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Neah Bay breakwater repairs to begin Monday

Published July 20, 2012
An image from a temporarily-installed U.S. Army Corps of Engineers monitoring camera on a U.S. Coast Guard station in Neah bay show areas in the outer breakwater needing repair. The Corps’ Seattle District will begin repairs Monday. Cost of repairs to reestablish the crest width to 25 feet and 18 feet above mean lower low water is $2.19 million.  (U.S. Army Corps of Engineers photo/released)

An image from a temporarily-installed U.S. Army Corps of Engineers monitoring camera on a U.S. Coast Guard station in Neah bay show areas in the outer breakwater needing repair. The Corps’ Seattle District will begin repairs Monday. Cost of repairs to reestablish the crest width to 25 feet and 18 feet above mean lower low water is $2.19 million. (U.S. Army Corps of Engineers photo/released)

Armor stones weighing 10 to 18 tons each will be used to repair the Neah Bay outer breakwater. The U.S. Army Corps of Engineers, Seattle District, will begin repairs Monday. Cost of repairs to reestablish the crest width to 25 feet and 18 feet above mean lower low water is $2.19 million.  (U.S. Army Corps of Engineers photo/released)

Armor stones weighing 10 to 18 tons each will be used to repair the Neah Bay outer breakwater. The U.S. Army Corps of Engineers, Seattle District, will begin repairs Monday. Cost of repairs to reestablish the crest width to 25 feet and 18 feet above mean lower low water is $2.19 million. (U.S. Army Corps of Engineers photo/released)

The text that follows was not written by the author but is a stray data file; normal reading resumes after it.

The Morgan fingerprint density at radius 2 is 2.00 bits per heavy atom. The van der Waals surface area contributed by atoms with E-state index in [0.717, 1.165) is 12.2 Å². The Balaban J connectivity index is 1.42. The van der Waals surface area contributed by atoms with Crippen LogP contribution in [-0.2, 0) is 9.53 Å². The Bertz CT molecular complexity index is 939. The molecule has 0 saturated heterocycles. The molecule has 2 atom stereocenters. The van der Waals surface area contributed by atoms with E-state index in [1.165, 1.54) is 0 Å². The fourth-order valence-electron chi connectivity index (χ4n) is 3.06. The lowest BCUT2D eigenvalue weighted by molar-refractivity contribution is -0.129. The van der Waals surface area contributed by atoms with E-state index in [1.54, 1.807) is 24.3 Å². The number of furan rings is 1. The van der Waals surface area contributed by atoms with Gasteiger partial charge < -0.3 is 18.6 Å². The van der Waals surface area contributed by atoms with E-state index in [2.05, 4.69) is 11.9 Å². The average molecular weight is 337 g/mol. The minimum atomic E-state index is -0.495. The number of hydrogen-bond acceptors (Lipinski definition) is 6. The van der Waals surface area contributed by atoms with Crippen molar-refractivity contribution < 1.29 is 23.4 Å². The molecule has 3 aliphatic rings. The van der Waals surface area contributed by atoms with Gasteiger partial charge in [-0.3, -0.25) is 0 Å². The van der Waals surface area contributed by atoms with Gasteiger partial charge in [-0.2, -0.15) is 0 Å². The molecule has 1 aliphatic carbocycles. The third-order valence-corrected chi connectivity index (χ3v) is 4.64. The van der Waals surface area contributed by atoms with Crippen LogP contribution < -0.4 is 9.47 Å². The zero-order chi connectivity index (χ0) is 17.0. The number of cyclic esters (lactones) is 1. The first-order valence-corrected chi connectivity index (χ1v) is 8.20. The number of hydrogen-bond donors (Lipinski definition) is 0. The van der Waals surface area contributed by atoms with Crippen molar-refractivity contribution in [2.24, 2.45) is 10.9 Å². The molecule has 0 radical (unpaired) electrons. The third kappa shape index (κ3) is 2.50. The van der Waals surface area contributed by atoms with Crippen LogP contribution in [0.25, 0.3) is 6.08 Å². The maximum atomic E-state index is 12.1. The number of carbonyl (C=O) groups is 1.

SEATTLE – Repairs to the Neah Bay outer breakwater will begin Monday by the U.S. Army Corps of Engineers, Seattle District.

Construction is expected to take about three months and is being performed by Ahtna Engineering Services, LLC, from Anchorage, Alaska. The cost of repairs to reestablish the crest width to 25 feet and 18 feet above mean lower low water is $2.19 million.

Large truck and trailer units will haul about 11,000 tons of large armor stone to the site. The armor stones weigh 10 to 18 tons each.

The outer breakwater is subjected to ocean swells that propagate through the Strait of Juan de Fuca from the Pacific Ocean. Typically, the swells can have significant wave heights up to 14 feet. These conditions cause significant overtopping of the breakwater and have resulted in repeated damage of the center reach. Repairs to the structure were performed in 1949, 1959, 1980, 1998 and 2001.

Proposed repairs will remain within the breakwater’s existing footprint and will not result in substantial or long-term differences to the environment. Development and design was coordinated with the U.S. of Fish and Wildlife, National Marine Fisheries Service, Washington Departments of Fish and Wildlife, Ecology and Natural Resources, Washington State Historic Preservation Office, Makah Tribal Council and Makah Tribal Historic Preservation Officer.


Contact
Bill Dowell
206-764-3464
william.r.dowell@usace.army.mil

Release no. 12-021